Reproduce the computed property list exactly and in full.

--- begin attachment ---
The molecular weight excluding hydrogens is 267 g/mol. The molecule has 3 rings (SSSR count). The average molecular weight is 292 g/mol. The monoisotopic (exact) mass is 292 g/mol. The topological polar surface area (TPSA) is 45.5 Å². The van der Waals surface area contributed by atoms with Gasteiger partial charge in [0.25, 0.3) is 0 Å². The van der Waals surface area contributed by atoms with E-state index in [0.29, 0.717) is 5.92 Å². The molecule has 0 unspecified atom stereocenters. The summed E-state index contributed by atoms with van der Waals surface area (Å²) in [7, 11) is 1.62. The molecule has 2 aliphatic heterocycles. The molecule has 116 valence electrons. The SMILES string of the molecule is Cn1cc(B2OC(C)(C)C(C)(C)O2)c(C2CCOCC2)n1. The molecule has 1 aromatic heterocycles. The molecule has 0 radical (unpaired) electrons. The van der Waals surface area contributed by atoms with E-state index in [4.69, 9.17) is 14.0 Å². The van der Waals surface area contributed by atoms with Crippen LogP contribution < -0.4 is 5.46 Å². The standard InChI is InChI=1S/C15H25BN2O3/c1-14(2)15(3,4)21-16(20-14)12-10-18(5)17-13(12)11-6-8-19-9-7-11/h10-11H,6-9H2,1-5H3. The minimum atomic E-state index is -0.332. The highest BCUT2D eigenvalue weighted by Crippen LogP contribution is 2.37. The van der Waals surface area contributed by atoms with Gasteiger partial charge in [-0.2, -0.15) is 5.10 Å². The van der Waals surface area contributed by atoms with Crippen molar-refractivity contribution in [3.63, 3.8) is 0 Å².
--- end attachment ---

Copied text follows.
The molecular weight excluding hydrogens is 267 g/mol. The molecule has 3 rings (SSSR count). The average molecular weight is 292 g/mol. The monoisotopic (exact) mass is 292 g/mol. The topological polar surface area (TPSA) is 45.5 Å². The van der Waals surface area contributed by atoms with Gasteiger partial charge in [0.25, 0.3) is 0 Å². The van der Waals surface area contributed by atoms with E-state index in [0.29, 0.717) is 5.92 Å². The molecule has 0 unspecified atom stereocenters. The summed E-state index contributed by atoms with van der Waals surface area (Å²) in [7, 11) is 1.62. The molecule has 2 aliphatic heterocycles. The molecule has 116 valence electrons. The SMILES string of the molecule is Cn1cc(B2OC(C)(C)C(C)(C)O2)c(C2CCOCC2)n1. The molecule has 1 aromatic heterocycles. The molecule has 0 radical (unpaired) electrons. The van der Waals surface area contributed by atoms with E-state index in [4.69, 9.17) is 14.0 Å². The van der Waals surface area contributed by atoms with Crippen LogP contribution < -0.4 is 5.46 Å². The standard InChI is InChI=1S/C15H25BN2O3/c1-14(2)15(3,4)21-16(20-14)12-10-18(5)17-13(12)11-6-8-19-9-7-11/h10-11H,6-9H2,1-5H3. The minimum atomic E-state index is -0.332. The highest BCUT2D eigenvalue weighted by Crippen LogP contribution is 2.37. The van der Waals surface area contributed by atoms with Gasteiger partial charge in [-0.2, -0.15) is 5.10 Å². The van der Waals surface area contributed by atoms with Crippen molar-refractivity contribution in [3.63, 3.8) is 0 Å².